Monthly Archives: febrero 2016

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On 1st March 2016, Deutsche Windtechnik, the leading wind turbine service provider, is rebranding the company name of its Spanish subsidiary GPS (General Power Services S.L.) to Deutsche Windtechnik S.L. The name change reflects and emphasises our strategic approach to offer European services from a single source. The company has been a 100% part of the Group since November 2014. The corporate structure is unaffected by the rebranding: Managing Director Javier Mozo Herrera continues to lead the 86-strong company from headquarters in Zaragoza, Spain.

Wide range of services for southwestern Europe

“The new name makes the Deutsche Windtechnik brand recognisable not just in Spain but right across southern Europe. We will now be seen as being Deutsche Windtechnik, offering the entire range of Group services,” says Javier Mozo Herrera, Managing Director of Deutsche Windtechnik S.L. “This relationship provides us with unlimited access to expertise, economic potential, procurement conditions, remote monitoring, SCADA, contract management and the marketing power of the entire Deutsche Windtechnik Group. Through the close collaboration with our German companies we can now also offer comprehensive service for wind turbines from Siemens®, Nordex® and Senvion®.” The Spanish subsidiary benefits from the strength of the company group: “In the field of condition-based expert report, we bring new skills and experience. This is particularly useful when dealing with warranty expirations or when an existing service contract runs out,” says Javier Mozo Herrera.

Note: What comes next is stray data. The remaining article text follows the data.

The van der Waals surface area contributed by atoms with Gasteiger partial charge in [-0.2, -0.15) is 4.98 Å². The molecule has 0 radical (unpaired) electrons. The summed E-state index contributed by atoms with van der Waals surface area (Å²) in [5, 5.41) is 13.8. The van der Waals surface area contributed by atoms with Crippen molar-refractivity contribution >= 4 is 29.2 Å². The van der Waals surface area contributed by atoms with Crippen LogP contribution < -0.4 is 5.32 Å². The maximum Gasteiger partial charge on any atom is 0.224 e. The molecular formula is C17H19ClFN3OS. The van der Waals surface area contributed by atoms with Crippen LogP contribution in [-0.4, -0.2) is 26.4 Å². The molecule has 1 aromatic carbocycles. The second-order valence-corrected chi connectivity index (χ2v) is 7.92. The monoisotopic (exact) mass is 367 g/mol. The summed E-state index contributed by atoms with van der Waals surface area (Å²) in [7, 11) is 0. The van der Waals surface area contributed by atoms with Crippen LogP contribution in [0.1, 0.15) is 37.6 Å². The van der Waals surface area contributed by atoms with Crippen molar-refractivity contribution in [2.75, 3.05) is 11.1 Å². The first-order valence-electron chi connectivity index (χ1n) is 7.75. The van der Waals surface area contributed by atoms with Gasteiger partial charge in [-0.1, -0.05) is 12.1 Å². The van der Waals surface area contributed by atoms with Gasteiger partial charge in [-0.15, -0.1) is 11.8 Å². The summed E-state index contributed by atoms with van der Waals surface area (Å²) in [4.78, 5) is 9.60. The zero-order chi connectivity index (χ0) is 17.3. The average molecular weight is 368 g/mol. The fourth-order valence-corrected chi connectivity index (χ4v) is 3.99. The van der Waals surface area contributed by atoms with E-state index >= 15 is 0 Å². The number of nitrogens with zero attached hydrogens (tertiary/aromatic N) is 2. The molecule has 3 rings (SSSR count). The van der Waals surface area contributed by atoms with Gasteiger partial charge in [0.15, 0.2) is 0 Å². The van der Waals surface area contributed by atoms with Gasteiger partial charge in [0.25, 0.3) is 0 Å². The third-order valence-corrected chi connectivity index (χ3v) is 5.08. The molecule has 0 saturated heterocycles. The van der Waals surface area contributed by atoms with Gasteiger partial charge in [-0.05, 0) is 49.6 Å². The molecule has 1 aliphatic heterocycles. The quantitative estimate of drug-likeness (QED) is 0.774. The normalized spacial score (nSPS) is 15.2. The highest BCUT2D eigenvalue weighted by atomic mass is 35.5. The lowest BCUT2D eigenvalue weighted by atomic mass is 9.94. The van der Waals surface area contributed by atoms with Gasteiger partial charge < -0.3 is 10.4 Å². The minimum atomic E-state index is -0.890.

Currently, over 500 wind turbines from NEG Micon ®, Vestas ® and MADE ® are supervised by the company, which has been active on the market since 2009. The service specialists from Spain are already active in Romania, Belgium, Morocco, Portugal, Turkey, Ethiopia, USA and Bulgaria with individual orders. To enhance its portfolio of turbine types and to develop new markets, a service portfolio for Gamesa wind turbines is currently being tested.

Objectives and tasks for 2016